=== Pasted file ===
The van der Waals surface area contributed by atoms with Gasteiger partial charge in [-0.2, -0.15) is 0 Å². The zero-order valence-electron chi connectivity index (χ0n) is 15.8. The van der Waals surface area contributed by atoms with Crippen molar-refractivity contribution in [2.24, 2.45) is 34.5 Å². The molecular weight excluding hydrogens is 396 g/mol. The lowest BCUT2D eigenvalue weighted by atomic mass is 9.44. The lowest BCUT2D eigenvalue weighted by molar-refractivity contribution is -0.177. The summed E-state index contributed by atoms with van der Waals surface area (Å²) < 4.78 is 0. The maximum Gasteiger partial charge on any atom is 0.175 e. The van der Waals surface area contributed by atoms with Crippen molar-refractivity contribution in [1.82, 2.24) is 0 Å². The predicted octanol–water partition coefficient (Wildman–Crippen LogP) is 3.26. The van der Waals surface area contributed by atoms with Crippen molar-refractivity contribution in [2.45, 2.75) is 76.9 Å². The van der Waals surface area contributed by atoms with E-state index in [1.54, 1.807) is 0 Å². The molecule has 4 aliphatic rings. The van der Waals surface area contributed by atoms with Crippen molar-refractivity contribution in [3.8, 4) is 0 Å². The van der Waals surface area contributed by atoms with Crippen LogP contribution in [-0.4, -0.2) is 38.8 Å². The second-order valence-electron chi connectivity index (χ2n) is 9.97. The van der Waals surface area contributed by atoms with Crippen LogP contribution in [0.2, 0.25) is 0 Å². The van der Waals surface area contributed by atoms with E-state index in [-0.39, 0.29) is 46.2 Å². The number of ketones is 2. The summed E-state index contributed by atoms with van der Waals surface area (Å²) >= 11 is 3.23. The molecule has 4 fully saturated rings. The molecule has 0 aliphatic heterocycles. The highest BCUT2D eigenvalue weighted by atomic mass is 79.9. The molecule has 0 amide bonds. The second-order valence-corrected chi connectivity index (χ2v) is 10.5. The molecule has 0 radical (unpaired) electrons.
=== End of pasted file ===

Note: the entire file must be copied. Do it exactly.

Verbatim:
The van der Waals surface area contributed by atoms with Gasteiger partial charge in [-0.2, -0.15) is 0 Å². The zero-order valence-electron chi connectivity index (χ0n) is 15.8. The van der Waals surface area contributed by atoms with Crippen molar-refractivity contribution in [2.24, 2.45) is 34.5 Å². The molecular weight excluding hydrogens is 396 g/mol. The lowest BCUT2D eigenvalue weighted by atomic mass is 9.44. The lowest BCUT2D eigenvalue weighted by molar-refractivity contribution is -0.177. The summed E-state index contributed by atoms with van der Waals surface area (Å²) < 4.78 is 0. The maximum Gasteiger partial charge on any atom is 0.175 e. The van der Waals surface area contributed by atoms with Crippen molar-refractivity contribution in [1.82, 2.24) is 0 Å². The predicted octanol–water partition coefficient (Wildman–Crippen LogP) is 3.26. The van der Waals surface area contributed by atoms with Crippen molar-refractivity contribution in [2.45, 2.75) is 76.9 Å². The van der Waals surface area contributed by atoms with E-state index in [1.54, 1.807) is 0 Å². The molecule has 4 aliphatic rings. The van der Waals surface area contributed by atoms with Crippen molar-refractivity contribution in [3.8, 4) is 0 Å². The van der Waals surface area contributed by atoms with Crippen LogP contribution in [-0.4, -0.2) is 38.8 Å². The second-order valence-electron chi connectivity index (χ2n) is 9.97. The van der Waals surface area contributed by atoms with Crippen LogP contribution in [0.2, 0.25) is 0 Å². The van der Waals surface area contributed by atoms with E-state index in [-0.39, 0.29) is 46.2 Å². The number of ketones is 2. The summed E-state index contributed by atoms with van der Waals surface area (Å²) >= 11 is 3.23. The molecule has 4 fully saturated rings. The molecule has 0 aliphatic heterocycles. The highest BCUT2D eigenvalue weighted by atomic mass is 79.9. The molecule has 0 amide bonds. The second-order valence-corrected chi connectivity index (χ2v) is 10.5. The molecule has 0 radical (unpaired) electrons.